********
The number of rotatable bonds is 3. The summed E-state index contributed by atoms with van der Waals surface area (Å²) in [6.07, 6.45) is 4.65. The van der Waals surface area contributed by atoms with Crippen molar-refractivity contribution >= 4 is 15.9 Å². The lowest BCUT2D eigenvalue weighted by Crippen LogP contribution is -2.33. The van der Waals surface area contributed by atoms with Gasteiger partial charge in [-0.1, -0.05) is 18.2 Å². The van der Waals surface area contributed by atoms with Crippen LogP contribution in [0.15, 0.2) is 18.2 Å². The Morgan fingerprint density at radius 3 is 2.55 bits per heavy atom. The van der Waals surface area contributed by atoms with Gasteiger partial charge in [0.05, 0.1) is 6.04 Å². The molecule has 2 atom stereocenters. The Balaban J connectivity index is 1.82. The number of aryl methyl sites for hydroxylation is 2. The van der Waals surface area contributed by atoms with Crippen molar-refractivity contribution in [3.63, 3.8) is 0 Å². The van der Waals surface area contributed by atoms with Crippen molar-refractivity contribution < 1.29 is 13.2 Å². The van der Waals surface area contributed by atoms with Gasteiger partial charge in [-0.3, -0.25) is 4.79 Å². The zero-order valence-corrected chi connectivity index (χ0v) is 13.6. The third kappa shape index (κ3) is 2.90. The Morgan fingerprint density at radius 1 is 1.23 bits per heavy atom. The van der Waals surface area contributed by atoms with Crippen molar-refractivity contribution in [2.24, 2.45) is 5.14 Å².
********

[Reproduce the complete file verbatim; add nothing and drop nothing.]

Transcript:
The number of rotatable bonds is 3. The summed E-state index contributed by atoms with van der Waals surface area (Å²) in [6.07, 6.45) is 4.65. The van der Waals surface area contributed by atoms with Crippen molar-refractivity contribution >= 4 is 15.9 Å². The lowest BCUT2D eigenvalue weighted by Crippen LogP contribution is -2.33. The van der Waals surface area contributed by atoms with Gasteiger partial charge in [-0.1, -0.05) is 18.2 Å². The van der Waals surface area contributed by atoms with Crippen LogP contribution in [0.15, 0.2) is 18.2 Å². The Morgan fingerprint density at radius 3 is 2.55 bits per heavy atom. The van der Waals surface area contributed by atoms with Gasteiger partial charge in [0.05, 0.1) is 6.04 Å². The molecule has 2 atom stereocenters. The Balaban J connectivity index is 1.82. The number of aryl methyl sites for hydroxylation is 2. The van der Waals surface area contributed by atoms with Crippen molar-refractivity contribution in [3.63, 3.8) is 0 Å². The van der Waals surface area contributed by atoms with Crippen molar-refractivity contribution < 1.29 is 13.2 Å². The van der Waals surface area contributed by atoms with Gasteiger partial charge in [-0.3, -0.25) is 4.79 Å². The zero-order valence-corrected chi connectivity index (χ0v) is 13.6. The third kappa shape index (κ3) is 2.90. The Morgan fingerprint density at radius 1 is 1.23 bits per heavy atom. The van der Waals surface area contributed by atoms with Crippen molar-refractivity contribution in [2.24, 2.45) is 5.14 Å².